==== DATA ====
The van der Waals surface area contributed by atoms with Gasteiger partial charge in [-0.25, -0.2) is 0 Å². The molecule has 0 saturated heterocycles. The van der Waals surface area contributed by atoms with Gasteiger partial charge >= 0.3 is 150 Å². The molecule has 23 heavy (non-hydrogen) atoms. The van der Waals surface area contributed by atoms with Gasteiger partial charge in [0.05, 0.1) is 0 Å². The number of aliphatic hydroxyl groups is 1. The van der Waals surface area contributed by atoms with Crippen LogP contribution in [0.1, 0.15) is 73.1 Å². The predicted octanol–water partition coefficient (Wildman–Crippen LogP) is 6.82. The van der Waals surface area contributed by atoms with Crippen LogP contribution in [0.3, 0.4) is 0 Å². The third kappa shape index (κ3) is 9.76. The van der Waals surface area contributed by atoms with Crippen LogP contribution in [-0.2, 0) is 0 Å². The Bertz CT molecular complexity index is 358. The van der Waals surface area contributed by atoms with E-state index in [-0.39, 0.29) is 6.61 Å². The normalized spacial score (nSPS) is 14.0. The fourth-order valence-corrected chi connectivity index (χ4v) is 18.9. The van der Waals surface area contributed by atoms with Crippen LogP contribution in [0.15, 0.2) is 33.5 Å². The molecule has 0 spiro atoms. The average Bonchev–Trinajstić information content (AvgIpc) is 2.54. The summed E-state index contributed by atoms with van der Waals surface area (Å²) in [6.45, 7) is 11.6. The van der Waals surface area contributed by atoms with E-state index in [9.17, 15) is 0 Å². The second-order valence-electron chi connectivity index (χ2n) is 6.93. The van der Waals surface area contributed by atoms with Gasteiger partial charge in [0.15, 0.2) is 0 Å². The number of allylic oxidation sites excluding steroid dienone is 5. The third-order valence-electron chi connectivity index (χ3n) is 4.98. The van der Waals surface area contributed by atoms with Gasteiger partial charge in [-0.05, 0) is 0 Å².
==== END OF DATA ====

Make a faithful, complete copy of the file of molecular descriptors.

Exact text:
The van der Waals surface area contributed by atoms with Gasteiger partial charge in [-0.25, -0.2) is 0 Å². The molecule has 0 saturated heterocycles. The van der Waals surface area contributed by atoms with Gasteiger partial charge >= 0.3 is 150 Å². The molecule has 23 heavy (non-hydrogen) atoms. The van der Waals surface area contributed by atoms with Gasteiger partial charge in [0.05, 0.1) is 0 Å². The number of aliphatic hydroxyl groups is 1. The van der Waals surface area contributed by atoms with Crippen LogP contribution in [0.1, 0.15) is 73.1 Å². The predicted octanol–water partition coefficient (Wildman–Crippen LogP) is 6.82. The van der Waals surface area contributed by atoms with Crippen LogP contribution in [0.3, 0.4) is 0 Å². The third kappa shape index (κ3) is 9.76. The van der Waals surface area contributed by atoms with Crippen LogP contribution in [-0.2, 0) is 0 Å². The Bertz CT molecular complexity index is 358. The van der Waals surface area contributed by atoms with E-state index in [-0.39, 0.29) is 6.61 Å². The normalized spacial score (nSPS) is 14.0. The fourth-order valence-corrected chi connectivity index (χ4v) is 18.9. The van der Waals surface area contributed by atoms with Crippen LogP contribution in [0.15, 0.2) is 33.5 Å². The molecule has 0 spiro atoms. The average Bonchev–Trinajstić information content (AvgIpc) is 2.54. The summed E-state index contributed by atoms with van der Waals surface area (Å²) in [6.45, 7) is 11.6. The van der Waals surface area contributed by atoms with E-state index in [9.17, 15) is 0 Å². The second-order valence-electron chi connectivity index (χ2n) is 6.93. The van der Waals surface area contributed by atoms with Gasteiger partial charge in [0.15, 0.2) is 0 Å². The number of allylic oxidation sites excluding steroid dienone is 5. The third-order valence-electron chi connectivity index (χ3n) is 4.98. The van der Waals surface area contributed by atoms with Gasteiger partial charge in [-0.05, 0) is 0 Å².